5. Know the Company Culture
"You want to work for a company whose values you can buy into," says West. Information about the company culture will reveal itself throughout all aspects of the interview and research process. Do they seem serious and conservative? Maybe they have a laissez-fair attitude and joke a lot. How are the offices set up? Is it a cube farm? Is the company responsive when you try to contact them?
A good interview question for prospective candidates, says Lilly, "What am I going to learn in six months that I won't know today? You'll learn a little bit about the company in that moment."
Some other questions that will help you gain insight:
How often are performance reviews done?
What does it take to be successful here?
What is the management style?
6. Who's the Boss?
Let's face it: Your boss or supervisor will affect every day of your working life. A good boss can make bad jobs bearable, but a terrible boss can ruin the best of jobs. "It's like any relationship. You have to be comfortable with the person you're going to be spending time with. If you can't stand the person that's managing you, it's probably a good indication it's not a good fit for you," says Lilly.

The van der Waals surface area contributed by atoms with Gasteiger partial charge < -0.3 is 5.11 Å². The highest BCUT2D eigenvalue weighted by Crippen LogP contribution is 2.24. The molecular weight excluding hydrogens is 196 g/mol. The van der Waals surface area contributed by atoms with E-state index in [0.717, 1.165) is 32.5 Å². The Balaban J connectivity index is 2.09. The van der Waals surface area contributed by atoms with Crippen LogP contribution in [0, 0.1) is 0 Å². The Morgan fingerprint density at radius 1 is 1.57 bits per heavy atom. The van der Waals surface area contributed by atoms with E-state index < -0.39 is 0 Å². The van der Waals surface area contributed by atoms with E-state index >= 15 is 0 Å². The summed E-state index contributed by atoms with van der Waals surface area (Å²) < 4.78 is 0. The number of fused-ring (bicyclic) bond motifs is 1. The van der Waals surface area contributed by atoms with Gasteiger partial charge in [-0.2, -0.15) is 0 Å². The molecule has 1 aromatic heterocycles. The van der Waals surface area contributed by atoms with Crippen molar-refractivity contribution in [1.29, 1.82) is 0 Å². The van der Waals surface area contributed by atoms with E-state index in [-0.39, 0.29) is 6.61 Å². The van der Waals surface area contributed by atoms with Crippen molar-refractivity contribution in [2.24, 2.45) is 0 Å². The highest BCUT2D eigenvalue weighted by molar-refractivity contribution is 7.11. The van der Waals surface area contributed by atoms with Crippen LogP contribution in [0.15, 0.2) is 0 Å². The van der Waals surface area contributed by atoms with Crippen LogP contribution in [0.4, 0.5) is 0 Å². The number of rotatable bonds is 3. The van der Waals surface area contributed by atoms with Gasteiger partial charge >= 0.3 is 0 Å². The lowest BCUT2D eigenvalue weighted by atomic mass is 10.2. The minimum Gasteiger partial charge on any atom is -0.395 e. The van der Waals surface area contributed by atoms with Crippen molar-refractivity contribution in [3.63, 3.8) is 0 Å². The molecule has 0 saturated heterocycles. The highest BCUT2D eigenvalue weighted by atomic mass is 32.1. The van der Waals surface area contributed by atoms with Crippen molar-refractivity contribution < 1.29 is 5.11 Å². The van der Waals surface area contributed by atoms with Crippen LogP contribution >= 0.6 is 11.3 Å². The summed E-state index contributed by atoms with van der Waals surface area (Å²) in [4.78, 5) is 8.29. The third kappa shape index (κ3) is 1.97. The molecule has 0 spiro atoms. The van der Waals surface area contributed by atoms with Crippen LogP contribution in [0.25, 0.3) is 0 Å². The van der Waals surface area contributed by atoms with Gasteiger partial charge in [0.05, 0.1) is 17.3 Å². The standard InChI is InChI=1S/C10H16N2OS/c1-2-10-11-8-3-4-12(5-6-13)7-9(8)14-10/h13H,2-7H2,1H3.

"Job satisfaction is highly dependent on your relationship with your supervising manager and you need to do everything possible to make sure the person's style and personality is a fit," says Hughes.
7. Talk to Potential Peers
You want to meet your direct supervisor for sure, but you should also try to meet everyone in your chain and anyone you'll have to work closely with. This isn't always possible depending on the size of the company.
"If you have a connection with someone who works at the company you are interested in joining you should reach out to that person and try to get more information. Whether it's to help you get the position or to find out more about the position, [find out] what their experience is," says Lilly.
Something Lilly says he likes to do with his new candidates is take them out to lunch to meet the team or, depending on the situation, get together with one or two of his team leaders to have a technical discussion.
Whether it's through the HR department, social media or in the elevator leaving your interview, try to strike up conversations with peers in that company. Experts warn, however, if you reach out through social media, keep it private. Hughes also warns, "Be careful that you don't just take everything as fact. If you happen to talk to someone who is not a high performer, they may have a negative view that is not indicative of the organization."
Sign up for Computerworld eNewsletters.